How do you suggest I start to date a piece I find?
- Call us... anytime, with the marks and numbers. There will often be a 5-6-or 7 digit number on the bottom (with the 5 digit being the oldest and the 7 digit numbers the newest.) That number makes no sense to you, but we can look it up and then date it.

One collector that I know has a piece with 421 on it. What is that?
- That is mismarked, if it is Christofle. There are either the two numbers for the date or the 5-6-7 numbers relating to the pattern number + individual numbers in squares to tell the weight in Grams of pure silver laid.


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Suzanne D

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doobees

Posts: 277
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iconnumber posted 06-13-2003 02:38 PM     Click Here to See the Profile for doobees     Edit/Delete Message   Reply w/Quote
Christofle cont'd:

What can you tell me about the mandatory marks?
- A lot! I'll do it by date.

For sterling:
- Between 1797 and 1838 there were three marks required: A mark of Titre (fineness)expressed in millièmes (%) - a Guarantie which says the fineness has been verified by the assay office and the maker's mark.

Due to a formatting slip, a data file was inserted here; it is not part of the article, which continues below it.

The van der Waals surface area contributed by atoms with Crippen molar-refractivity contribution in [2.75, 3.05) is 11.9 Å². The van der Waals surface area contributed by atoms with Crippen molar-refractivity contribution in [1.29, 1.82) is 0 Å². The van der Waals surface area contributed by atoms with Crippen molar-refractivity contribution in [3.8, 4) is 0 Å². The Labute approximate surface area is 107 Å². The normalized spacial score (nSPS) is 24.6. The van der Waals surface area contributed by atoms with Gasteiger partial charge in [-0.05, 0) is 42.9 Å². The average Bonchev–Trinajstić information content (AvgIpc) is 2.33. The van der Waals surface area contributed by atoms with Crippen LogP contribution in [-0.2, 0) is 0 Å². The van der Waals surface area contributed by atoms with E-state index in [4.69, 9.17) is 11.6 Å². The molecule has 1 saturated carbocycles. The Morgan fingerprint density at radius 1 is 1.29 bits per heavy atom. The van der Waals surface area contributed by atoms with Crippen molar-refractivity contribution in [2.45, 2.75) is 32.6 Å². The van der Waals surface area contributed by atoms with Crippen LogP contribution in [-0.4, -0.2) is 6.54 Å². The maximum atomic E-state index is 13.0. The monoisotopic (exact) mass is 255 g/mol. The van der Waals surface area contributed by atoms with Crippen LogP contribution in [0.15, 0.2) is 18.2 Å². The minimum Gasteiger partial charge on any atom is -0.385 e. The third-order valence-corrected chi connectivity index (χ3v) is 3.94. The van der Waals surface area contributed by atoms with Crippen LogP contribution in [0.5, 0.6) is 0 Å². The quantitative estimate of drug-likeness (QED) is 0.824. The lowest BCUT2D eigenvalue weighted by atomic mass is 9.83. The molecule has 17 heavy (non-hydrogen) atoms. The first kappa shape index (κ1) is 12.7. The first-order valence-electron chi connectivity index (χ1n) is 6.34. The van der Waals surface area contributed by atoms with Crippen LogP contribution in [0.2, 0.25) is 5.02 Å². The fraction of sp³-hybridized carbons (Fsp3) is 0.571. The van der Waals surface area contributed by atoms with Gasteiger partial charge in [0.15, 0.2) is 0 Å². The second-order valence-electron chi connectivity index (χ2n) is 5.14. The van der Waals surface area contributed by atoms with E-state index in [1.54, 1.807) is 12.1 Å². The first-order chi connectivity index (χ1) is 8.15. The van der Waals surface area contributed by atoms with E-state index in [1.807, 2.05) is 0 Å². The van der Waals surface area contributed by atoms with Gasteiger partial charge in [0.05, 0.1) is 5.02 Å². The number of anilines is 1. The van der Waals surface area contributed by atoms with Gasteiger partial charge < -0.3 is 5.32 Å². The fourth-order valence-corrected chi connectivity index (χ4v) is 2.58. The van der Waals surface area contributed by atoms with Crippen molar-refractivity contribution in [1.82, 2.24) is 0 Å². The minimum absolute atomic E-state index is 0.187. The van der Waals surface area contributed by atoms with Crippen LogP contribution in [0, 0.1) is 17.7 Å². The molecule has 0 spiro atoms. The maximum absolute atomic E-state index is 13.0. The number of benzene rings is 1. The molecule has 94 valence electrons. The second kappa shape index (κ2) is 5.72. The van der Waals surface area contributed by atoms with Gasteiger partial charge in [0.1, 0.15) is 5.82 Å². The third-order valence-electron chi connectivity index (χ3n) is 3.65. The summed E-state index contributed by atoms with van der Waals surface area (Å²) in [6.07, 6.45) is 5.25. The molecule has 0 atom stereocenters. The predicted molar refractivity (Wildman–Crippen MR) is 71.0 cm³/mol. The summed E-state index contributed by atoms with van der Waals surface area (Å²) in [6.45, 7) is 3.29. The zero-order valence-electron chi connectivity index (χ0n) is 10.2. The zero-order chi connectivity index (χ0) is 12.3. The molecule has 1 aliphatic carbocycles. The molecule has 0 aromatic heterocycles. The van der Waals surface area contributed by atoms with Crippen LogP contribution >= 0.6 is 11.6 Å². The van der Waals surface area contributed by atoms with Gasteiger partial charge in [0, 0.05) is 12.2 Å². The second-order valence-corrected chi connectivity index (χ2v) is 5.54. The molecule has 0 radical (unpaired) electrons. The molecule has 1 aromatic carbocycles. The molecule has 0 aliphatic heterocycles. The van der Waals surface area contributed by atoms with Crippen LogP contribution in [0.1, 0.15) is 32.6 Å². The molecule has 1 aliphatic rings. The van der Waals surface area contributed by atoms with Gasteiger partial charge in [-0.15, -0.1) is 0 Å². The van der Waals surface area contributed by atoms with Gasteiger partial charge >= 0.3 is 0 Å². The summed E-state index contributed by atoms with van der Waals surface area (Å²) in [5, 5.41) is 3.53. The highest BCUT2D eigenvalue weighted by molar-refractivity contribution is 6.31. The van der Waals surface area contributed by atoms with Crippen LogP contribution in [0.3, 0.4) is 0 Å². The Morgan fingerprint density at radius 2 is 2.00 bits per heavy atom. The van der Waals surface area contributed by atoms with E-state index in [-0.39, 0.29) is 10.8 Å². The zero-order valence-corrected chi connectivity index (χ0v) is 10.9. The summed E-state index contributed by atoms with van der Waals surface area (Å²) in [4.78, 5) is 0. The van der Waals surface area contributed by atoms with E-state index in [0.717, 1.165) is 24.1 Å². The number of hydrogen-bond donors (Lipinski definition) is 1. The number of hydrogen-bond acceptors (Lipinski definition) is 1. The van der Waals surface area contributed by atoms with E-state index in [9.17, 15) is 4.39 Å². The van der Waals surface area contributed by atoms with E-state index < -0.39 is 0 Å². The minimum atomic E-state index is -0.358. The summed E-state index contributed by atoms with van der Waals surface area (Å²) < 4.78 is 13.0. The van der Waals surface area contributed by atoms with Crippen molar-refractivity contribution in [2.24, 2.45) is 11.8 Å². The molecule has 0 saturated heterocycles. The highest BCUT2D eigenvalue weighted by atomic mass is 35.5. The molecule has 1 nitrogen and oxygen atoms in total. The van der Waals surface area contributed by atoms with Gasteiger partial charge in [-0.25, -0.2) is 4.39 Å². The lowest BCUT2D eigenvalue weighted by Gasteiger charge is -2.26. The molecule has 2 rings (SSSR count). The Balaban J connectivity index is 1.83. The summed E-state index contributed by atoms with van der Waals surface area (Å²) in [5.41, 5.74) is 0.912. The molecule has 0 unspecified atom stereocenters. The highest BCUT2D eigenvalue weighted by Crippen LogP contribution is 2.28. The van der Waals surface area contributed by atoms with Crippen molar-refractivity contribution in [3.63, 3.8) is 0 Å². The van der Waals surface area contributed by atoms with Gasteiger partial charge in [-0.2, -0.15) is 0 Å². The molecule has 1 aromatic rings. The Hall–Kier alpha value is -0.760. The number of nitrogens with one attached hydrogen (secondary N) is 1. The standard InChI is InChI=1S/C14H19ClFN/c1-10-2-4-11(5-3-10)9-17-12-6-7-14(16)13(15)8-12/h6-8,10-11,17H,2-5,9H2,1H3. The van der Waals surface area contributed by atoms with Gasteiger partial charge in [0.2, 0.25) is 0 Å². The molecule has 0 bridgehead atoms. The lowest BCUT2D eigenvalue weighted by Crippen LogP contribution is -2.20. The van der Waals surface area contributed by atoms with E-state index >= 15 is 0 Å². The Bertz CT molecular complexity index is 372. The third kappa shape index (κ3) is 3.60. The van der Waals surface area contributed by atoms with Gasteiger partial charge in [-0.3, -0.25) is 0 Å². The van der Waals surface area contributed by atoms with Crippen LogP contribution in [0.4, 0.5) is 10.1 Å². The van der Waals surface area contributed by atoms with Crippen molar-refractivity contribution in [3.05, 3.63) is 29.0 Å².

These marks evolved with the two reforms of Nov. 1, 1809 and Aug. 16, 1819.
- From 1797 to 1809 a cock. From 1809 to 1819, also a cock but in a different frame. Followed by the head of a man 1819 to 1838.
Thereafter the guarantee was symbolized by the heads of men or warriors. The maker's marks were the signature or symbol of the maker in either a horizontal or verticle lozenge.
- 1838 to 1973: There were just 2 mandatory marks, since they decided that the pureness mark be incorporated into the Guarantee mark with either a 1 or 2 depending on fineness... that just left the guarantee and the maker's mark.
Guarantee marks were:The Tête de Minerve for Paris and the same head without the lock of hair for the different departments.The Boar's head (abolished in 1961) and the crab (abolished in 1984.) Imported articles were marked with a "charanchon" (a bug!) or a swan.

Since 1973: The guarantee and the maker's marks. in 1972, the finance laws lowered the minimum quality requirement to 925 instead of .950 and so they also changed the Guarantee mark for first quality by changing the placement of the 1 to the back of Minerve's neck instead of at the forehead.

For silverplate: Up to 1983, the silverplated items carried the maker's mark in a square ( instituted in 1860) but it did not define the fineness or the thickness or the layer of silver deposited on the item. So then came the Reforme de Garantie de 1983.
The reform of 1983 gave us the I and II quality marks in a square that also contained the initials of the maker and the maker's symbol. (The square slightly rounded off for imports.) This way the table could be referred to to find the minimum normal requirements on a certain category of object.

Are there restrictions on what marks could be placed besides these two?